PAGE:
I digress again. So why is Twitter useful to me? Everyone on Twitter (in my circle) does something to do with SQL Server – so it's a kind of SQL-late-night-party-line (but not the kind you see advertized if you ever turn on TV at 3am). I'm able to keep in touch with other MVPs, people I know from conferences, and people I've never met – and learn about problems, ask questions, answer questions, and generally be active and social in the community – more than I would be able to do without Twitter. Without Twitter, I'd be limited to forums, classes, and conferences – none of which make for really being long-term *social* in the community, just active in it. And, to be honest, there's the real work aspect of it too. If more people know who I am, more people are likely to want to attend a conference session, workshop, or class that I'm teaching (the trick though, is that I have to be interesting or funny or both – not marketing crap). The more people I know in the SQL world, the more I find out about issues that I can use for blog posts and in magazine articles. It works both ways, as Kimberly has her blog title – "Improving my SQL skills through your questions!" – people get lots of info from me, I get info from them, and we all have a nice, happy, shiny community.
So yes, I was a serious detracter of both of these tools, but now I'm a serious proponent of them. If you use them the right way, not trying to read everything the 500 people you're following say, or tweet every time your dog barks or your wife is sick (like I did today), then they can be really useful. And I think people like to see something more personal than "conference Paul".
Brent Ozar (who has the distinction of being the first person I followed) has some great posts on Twitter on his blog and everything he says is true. I won't follow someone unless it looks like they're saying interesting/funny things. I don't care how many people follow me and I don't try to post stuff to get more people to follow me – I have plenty. If you don't like what I post, don't follow me, I'm not changing.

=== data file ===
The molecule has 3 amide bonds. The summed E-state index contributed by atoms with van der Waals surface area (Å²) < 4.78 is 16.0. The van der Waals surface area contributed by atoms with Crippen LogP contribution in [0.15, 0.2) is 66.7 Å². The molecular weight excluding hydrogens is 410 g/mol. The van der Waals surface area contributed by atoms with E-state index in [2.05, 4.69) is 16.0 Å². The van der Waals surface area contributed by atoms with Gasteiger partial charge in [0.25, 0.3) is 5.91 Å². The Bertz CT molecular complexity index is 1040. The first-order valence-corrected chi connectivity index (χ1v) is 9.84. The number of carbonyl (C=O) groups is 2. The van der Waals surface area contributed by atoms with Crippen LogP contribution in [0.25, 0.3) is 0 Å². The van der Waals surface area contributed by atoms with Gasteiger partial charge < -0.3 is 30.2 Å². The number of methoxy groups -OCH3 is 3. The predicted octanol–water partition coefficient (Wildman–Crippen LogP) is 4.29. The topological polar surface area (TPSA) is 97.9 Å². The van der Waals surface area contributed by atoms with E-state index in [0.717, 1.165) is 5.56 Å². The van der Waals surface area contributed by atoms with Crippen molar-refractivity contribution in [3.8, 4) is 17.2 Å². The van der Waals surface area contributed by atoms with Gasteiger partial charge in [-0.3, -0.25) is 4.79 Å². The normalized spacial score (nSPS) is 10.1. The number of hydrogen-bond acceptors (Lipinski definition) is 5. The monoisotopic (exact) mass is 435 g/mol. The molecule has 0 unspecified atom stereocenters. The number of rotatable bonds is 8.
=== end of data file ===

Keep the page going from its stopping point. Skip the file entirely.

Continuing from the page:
This has been a bit of a ramble, but I wanted to get a bunch of stuff off my chest. Has Twitter and social networking really changed my life? Honestly? Yes. In a big way? No, but in a way I wasn't expecting.
It's actually made me more social.
PS If you too want to risk living in a trailer and eating baked-beans, I'm on Facebook (search for firstname.lastname@example.org) and Twitter at http://Twitter.com/paulrandal. Kimberly's also there on Facebook (search for email@example.com) and Twitter at http://Twitter.com/kimberlyltripp.
4 thoughts on “How Twitter and social networking changed my life…”
I’m printing this sentence out and pasting it to the dashboard of my cars:
"Brent Ozar…everything he says is true."
Then whenever Erika asks me if I’m really sure I’m going the right way, I’ll say, "Paul Randal seems to think so."
It is official. Deprecate the NNTP.
LMAO – I love it.
Actually, Twitter made me a bit more social, too. It killed off my IMing and had a serious impact on my blogging, but I’m a lot more active in the SQL community now than I was. I’d go see everyone’s sessions at conferences and everything (still tell people the story about how my face melted off at a Pre-Con for Connections 2005 the first time I saw Kimberly rip out the one USB stick), but I’d never, ever dream of going up and talking to anyone afterwards. Even if I ran into you in the hall (or saw @way0utwest sitting on a couch), wasn’t gonna happen.
But now, since there’s a slim chance that people would at least recognize my name, I might say hi :)
Twitter’s good, don’t knock it ’till you try it.